April will be a big month for Swoosie Kurtz. On April 10, she costars in HBO's The Positively True Adventures of the Alleged Texas Cheerleader-Murdering Mom. Then on April 17, her NBC series, Sisters, returns. ''It's a mini-Swoosie Kurtz festival,'' the Tony- and Emmy-winning actress jokes. ''Maybe they'll show one of my movies on CBS or ABC. That would be a coup.''
Kurtz, 48, pulled off an acting coup last summer by filming both roles at the same time. She shuttled between two sets and two very different characters. ''It was wonderful, risky, and strange,'' she says. ''The characters have different hair and different accents. I mean, (Sisters') Alex lives in a $2 million house and (Positively True's) Marla lives in a trailer!''
There is one common thread between the two characters, however: illness, mental and physical. ''Marla is a disturbed character,'' Kurtz says. ''I'm sure she comes off as funny, but she's really very sad.'' Meanwhile, on Sisters, Kurtz's Alex is battling breast cancer. ''This is a horrible thing for anyone to go through in real life and a great thing to play,'' says Kurtz, who adds that it wasn't easy. ''I cried one entire weekend. Although it's let's-pretend, it's so close to the truth that it has to get to you sooner or later.'' Kurtz's next role isn't any easier: She's a woman who contracts AIDS from a blood transfusion in HBO's And the Band Played On. ''They made me up to look fairly ill,'' she says. ''It's scary to catch a glimpse of yourself in the mirror looking like that.''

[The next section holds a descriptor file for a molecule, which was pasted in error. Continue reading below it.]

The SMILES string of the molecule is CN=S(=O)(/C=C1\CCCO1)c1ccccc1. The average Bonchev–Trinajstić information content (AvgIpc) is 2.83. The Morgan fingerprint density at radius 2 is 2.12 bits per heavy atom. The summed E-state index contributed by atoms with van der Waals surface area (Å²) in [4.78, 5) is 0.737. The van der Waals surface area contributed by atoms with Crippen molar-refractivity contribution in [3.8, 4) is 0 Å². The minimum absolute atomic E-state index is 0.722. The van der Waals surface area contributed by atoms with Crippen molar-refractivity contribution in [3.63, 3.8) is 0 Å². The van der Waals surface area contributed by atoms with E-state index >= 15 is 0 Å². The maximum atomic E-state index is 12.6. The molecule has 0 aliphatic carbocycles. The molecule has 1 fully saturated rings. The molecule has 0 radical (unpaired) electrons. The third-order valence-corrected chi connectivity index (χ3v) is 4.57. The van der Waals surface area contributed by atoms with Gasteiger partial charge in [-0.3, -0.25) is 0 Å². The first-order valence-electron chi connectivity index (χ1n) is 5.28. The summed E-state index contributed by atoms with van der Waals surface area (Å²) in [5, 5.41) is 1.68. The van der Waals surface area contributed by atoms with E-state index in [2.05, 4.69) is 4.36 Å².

After Band, Kurtz is hoping to return for a fourth season of Sisters, which has achieved quiet success. Maybe too quiet for Kurtz, who thinks NBC has underpromoted the show. ''I don't know if that's because it's about four strong women,'' Kurtz says. ''Who can explain what goes on in those offices?''